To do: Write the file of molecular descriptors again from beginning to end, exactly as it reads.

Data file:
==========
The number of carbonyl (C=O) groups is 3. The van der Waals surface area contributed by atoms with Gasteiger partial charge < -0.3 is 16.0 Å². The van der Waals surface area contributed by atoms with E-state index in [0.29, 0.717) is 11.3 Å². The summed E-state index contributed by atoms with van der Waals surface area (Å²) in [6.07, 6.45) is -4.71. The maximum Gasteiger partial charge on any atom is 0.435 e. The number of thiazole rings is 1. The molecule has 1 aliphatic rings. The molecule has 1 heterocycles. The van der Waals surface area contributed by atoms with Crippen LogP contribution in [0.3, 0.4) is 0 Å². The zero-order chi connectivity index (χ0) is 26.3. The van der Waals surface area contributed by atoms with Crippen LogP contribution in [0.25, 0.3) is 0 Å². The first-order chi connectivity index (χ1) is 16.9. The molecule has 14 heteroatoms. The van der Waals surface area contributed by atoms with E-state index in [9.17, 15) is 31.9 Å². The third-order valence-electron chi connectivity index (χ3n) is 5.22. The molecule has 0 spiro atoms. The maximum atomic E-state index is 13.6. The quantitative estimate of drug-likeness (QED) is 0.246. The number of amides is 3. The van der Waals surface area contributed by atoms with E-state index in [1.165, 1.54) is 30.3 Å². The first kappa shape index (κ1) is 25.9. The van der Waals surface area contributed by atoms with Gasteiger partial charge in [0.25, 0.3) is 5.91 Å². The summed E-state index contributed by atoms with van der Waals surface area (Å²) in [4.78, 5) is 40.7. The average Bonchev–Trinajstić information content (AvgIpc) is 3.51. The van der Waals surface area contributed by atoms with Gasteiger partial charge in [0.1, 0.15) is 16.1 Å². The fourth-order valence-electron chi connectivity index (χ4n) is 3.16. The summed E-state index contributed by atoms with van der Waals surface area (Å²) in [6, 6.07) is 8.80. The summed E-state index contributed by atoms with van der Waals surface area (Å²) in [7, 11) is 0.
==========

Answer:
The number of carbonyl (C=O) groups is 3. The van der Waals surface area contributed by atoms with Gasteiger partial charge < -0.3 is 16.0 Å². The van der Waals surface area contributed by atoms with E-state index in [0.29, 0.717) is 11.3 Å². The summed E-state index contributed by atoms with van der Waals surface area (Å²) in [6.07, 6.45) is -4.71. The maximum Gasteiger partial charge on any atom is 0.435 e. The number of thiazole rings is 1. The molecule has 1 aliphatic rings. The molecule has 1 heterocycles. The van der Waals surface area contributed by atoms with Crippen LogP contribution in [0.3, 0.4) is 0 Å². The zero-order chi connectivity index (χ0) is 26.3. The van der Waals surface area contributed by atoms with Crippen LogP contribution in [0.25, 0.3) is 0 Å². The first-order chi connectivity index (χ1) is 16.9. The molecule has 14 heteroatoms. The van der Waals surface area contributed by atoms with E-state index in [9.17, 15) is 31.9 Å². The third-order valence-electron chi connectivity index (χ3n) is 5.22. The molecule has 0 spiro atoms. The maximum atomic E-state index is 13.6. The quantitative estimate of drug-likeness (QED) is 0.246. The number of amides is 3. The van der Waals surface area contributed by atoms with E-state index in [1.165, 1.54) is 30.3 Å². The first kappa shape index (κ1) is 25.9. The van der Waals surface area contributed by atoms with Gasteiger partial charge in [0.25, 0.3) is 5.91 Å². The summed E-state index contributed by atoms with van der Waals surface area (Å²) in [4.78, 5) is 40.7. The average Bonchev–Trinajstić information content (AvgIpc) is 3.51. The van der Waals surface area contributed by atoms with Gasteiger partial charge in [0.1, 0.15) is 16.1 Å². The fourth-order valence-electron chi connectivity index (χ4n) is 3.16. The summed E-state index contributed by atoms with van der Waals surface area (Å²) in [6, 6.07) is 8.80. The summed E-state index contributed by atoms with van der Waals surface area (Å²) in [7, 11) is 0.